After reading the article entitled, "Creativity, Innovation and Arts Learning", I understood how important creativity is. As a student in junior high school and high school, I thought of my art and music classes as an escape from reading, writing, math, and science. At the time, it was like a mental getaway to help regroup myself to learn more of the boring subjects like calculus and biology. However, now I have realized that it's more than just a mental getaway. It's more than just a introduction to students who may want to go further into the arts or music. It's actually the key to a successful global economy. Our economy  would not be as successful if students were not taught to develop themselves through creativity.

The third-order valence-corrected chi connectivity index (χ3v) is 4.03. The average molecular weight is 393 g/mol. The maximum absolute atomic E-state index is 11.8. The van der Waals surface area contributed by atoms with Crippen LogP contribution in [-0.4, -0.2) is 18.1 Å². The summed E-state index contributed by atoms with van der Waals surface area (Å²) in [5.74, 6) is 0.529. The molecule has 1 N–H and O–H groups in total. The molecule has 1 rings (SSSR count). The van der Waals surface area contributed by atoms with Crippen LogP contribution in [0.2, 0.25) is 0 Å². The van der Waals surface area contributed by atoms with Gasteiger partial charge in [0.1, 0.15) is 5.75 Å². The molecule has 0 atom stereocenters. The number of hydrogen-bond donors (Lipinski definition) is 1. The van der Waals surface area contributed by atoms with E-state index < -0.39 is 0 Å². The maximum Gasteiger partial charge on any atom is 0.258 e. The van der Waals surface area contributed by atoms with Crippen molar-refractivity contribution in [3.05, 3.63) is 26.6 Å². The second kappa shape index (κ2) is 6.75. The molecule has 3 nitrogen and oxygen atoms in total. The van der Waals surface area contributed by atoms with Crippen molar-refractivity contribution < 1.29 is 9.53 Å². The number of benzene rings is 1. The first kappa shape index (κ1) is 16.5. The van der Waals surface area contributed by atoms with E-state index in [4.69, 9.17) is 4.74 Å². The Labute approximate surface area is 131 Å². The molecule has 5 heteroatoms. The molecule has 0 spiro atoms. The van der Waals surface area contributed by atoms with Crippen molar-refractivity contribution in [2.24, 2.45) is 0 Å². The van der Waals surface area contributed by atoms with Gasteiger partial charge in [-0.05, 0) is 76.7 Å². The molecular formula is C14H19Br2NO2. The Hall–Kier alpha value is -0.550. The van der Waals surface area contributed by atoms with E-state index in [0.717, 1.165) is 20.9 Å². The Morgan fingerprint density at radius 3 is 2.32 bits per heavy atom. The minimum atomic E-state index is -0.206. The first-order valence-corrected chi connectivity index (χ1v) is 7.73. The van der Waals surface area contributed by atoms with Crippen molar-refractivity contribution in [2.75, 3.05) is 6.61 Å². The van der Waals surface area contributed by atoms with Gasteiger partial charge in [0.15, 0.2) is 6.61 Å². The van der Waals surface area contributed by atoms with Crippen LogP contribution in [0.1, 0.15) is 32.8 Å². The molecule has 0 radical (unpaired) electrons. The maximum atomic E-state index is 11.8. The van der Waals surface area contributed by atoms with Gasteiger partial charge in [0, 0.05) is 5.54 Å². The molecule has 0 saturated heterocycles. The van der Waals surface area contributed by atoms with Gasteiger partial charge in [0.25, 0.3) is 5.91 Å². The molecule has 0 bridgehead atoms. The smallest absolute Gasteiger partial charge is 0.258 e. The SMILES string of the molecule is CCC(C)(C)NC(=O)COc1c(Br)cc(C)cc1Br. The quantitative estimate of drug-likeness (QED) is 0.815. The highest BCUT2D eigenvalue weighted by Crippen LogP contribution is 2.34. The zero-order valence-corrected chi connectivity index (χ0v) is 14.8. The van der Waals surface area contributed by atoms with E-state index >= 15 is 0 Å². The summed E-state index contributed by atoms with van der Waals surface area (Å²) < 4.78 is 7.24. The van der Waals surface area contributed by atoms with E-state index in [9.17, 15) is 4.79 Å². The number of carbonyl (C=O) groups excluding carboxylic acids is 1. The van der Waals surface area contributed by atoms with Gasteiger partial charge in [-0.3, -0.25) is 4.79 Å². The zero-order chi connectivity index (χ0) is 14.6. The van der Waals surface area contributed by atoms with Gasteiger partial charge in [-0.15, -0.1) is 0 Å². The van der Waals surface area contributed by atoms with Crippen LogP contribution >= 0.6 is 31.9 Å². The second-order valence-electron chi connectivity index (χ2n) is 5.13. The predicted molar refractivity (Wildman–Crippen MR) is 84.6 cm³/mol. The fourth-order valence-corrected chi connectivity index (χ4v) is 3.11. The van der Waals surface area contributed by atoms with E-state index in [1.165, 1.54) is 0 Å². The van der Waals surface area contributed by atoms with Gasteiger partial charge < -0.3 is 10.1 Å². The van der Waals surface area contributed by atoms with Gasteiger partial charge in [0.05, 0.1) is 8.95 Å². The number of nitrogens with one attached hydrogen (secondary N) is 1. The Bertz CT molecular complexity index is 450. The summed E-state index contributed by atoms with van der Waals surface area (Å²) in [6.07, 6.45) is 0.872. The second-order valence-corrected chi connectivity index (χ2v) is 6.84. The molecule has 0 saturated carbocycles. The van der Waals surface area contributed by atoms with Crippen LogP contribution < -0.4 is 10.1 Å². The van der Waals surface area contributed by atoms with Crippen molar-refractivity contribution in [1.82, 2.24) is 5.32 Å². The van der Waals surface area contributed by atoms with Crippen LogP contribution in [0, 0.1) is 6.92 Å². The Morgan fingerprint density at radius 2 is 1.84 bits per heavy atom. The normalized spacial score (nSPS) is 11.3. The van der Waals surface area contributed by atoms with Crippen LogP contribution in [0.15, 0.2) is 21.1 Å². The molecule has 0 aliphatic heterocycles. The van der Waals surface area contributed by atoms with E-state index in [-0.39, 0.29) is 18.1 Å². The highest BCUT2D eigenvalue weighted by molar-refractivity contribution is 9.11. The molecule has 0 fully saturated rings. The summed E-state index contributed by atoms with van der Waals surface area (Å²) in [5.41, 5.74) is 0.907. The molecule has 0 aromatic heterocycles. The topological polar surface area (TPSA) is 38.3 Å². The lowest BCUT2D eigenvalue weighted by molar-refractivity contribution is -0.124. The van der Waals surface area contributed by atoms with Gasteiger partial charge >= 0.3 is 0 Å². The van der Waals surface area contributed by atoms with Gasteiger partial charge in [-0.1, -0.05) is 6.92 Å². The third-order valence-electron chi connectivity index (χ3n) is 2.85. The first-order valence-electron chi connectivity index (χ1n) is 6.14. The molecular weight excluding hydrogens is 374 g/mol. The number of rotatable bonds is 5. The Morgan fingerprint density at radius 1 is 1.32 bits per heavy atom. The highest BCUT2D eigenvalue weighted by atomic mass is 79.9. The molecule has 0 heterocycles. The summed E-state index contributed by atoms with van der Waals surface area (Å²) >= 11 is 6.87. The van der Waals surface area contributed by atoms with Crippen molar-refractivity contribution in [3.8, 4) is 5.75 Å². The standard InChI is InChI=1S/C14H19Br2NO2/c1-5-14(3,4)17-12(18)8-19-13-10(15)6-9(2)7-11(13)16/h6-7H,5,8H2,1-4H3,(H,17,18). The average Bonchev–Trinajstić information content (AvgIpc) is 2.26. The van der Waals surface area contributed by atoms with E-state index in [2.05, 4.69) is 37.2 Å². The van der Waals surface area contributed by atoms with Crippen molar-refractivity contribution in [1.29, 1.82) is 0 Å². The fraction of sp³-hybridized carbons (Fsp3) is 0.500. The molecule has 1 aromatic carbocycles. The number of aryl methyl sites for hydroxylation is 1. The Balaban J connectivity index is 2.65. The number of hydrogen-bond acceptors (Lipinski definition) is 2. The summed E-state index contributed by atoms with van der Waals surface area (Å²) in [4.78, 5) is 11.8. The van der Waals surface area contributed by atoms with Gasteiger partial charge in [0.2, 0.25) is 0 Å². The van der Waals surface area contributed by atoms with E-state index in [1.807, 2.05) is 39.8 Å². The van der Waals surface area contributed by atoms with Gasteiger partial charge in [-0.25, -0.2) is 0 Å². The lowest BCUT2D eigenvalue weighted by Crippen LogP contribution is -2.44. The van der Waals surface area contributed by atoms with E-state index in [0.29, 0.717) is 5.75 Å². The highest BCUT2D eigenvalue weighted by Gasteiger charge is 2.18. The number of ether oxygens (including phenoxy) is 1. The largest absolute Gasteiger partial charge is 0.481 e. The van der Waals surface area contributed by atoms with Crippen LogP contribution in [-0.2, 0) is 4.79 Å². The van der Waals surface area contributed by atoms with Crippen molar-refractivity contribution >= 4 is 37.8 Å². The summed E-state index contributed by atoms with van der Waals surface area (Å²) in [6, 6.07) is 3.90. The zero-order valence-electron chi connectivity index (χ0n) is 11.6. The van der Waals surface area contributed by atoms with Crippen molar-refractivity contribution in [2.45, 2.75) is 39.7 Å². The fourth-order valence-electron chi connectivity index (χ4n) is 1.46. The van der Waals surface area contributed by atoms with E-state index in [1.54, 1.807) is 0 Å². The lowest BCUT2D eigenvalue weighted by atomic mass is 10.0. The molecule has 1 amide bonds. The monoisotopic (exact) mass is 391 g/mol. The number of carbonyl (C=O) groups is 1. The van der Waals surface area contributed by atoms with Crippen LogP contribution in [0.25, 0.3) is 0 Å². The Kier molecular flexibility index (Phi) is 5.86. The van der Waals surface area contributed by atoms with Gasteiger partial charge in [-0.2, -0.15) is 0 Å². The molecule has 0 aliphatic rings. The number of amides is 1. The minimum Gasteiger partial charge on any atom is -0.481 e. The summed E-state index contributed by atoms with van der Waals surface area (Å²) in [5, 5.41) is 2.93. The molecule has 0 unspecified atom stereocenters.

Without the continuation of creativity, I believe more people in society would be depressed. This is because most people love new things, such as new shoes, new hairstyle,new bag,new phone,new laptop,new apartment and etc. Without new creativity people would have the same shows for years, the same phone for years, and the same apartment for years. These things can be repaired, however it would only be a matter of time before needing a new one. Because of this, schools should be notified of such information before they think about cutting off art and music classes as a result of budget cuts.

Bibliography :

Ruppert, S. S. (2010, February 3). Creativity, Innovation and Arts Learning. Arts Education Partnership. Retrieved September 9, 2013, from